Q: Can you be accused of stealing proprietary data when you used it for work on your personal mach as no corp mac was given
My ex employee seems to be of the impression I want to replicate his software and has sent me a letter from his lawyers stating that I stole his code rather than the truth which is that it was always on my personal laptop from the beginning of my contract due to my ex employer not providing me a corporate machine.
A: Anyone can be accused of anything.
I think you mean can you be sued for damages for theft of intellectual property. Maybe.
Who owns the software and who is licensed to use it? Just because it is loaded on your personal computer does not mean that you have a license to use it. Did your employer allow you to load software that the employer either owned or paid to have developed? If that is true then you must delete it or return it to your employer according to what their instruction is. They may want to examine your own personal computer and may (?) have the right to do so.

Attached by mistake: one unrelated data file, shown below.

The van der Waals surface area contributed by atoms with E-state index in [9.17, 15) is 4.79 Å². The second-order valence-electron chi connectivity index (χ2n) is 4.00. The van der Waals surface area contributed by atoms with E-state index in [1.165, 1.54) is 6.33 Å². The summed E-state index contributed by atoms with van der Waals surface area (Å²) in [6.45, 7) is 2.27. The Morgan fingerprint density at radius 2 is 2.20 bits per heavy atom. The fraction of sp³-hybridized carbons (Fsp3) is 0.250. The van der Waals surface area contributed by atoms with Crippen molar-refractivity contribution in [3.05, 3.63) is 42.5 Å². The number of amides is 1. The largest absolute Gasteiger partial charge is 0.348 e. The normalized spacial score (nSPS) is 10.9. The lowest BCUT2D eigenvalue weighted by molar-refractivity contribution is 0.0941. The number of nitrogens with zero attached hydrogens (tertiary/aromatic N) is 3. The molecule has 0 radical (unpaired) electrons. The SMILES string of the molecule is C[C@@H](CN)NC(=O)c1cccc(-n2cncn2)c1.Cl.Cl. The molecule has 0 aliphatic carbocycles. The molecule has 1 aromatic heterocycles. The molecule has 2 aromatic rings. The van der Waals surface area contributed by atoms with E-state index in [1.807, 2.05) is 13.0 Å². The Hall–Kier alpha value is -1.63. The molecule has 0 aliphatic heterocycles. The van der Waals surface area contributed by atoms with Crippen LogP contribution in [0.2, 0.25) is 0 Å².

You should probably comply unless you have a license yourself to use the software and can provide that license or at least part of the key to show that you own the key or license to use the software. If your use of the software causes your former employer to lose money and they can prove that because of your use they lost money or suffered money damages (not easy but not impossible) then your legal fees to defend that type of a lawsuit could well outweigh your continuing to use software unless you own it or are licensed to use it.
Even if you improved software while you worked for your employer they more than likely own the efforts of your labor. And if there is client information, etc.... they more than likely own that as well. Seek legal counsel and proceed cautiously. If they spent the money to have an attorney serve you a letter you should spend the money to have your own lawyer review their letter and advise you sooner than later. Paying $500 now for a consultation for an experienced employment lawyer to review the cease and desist letter and your company's policies and procedures as well as any terms of your own employment is a whole lot cheaper than facing thousands of dollars in defense litigation costs which may be many multiples of that sum even if you won.
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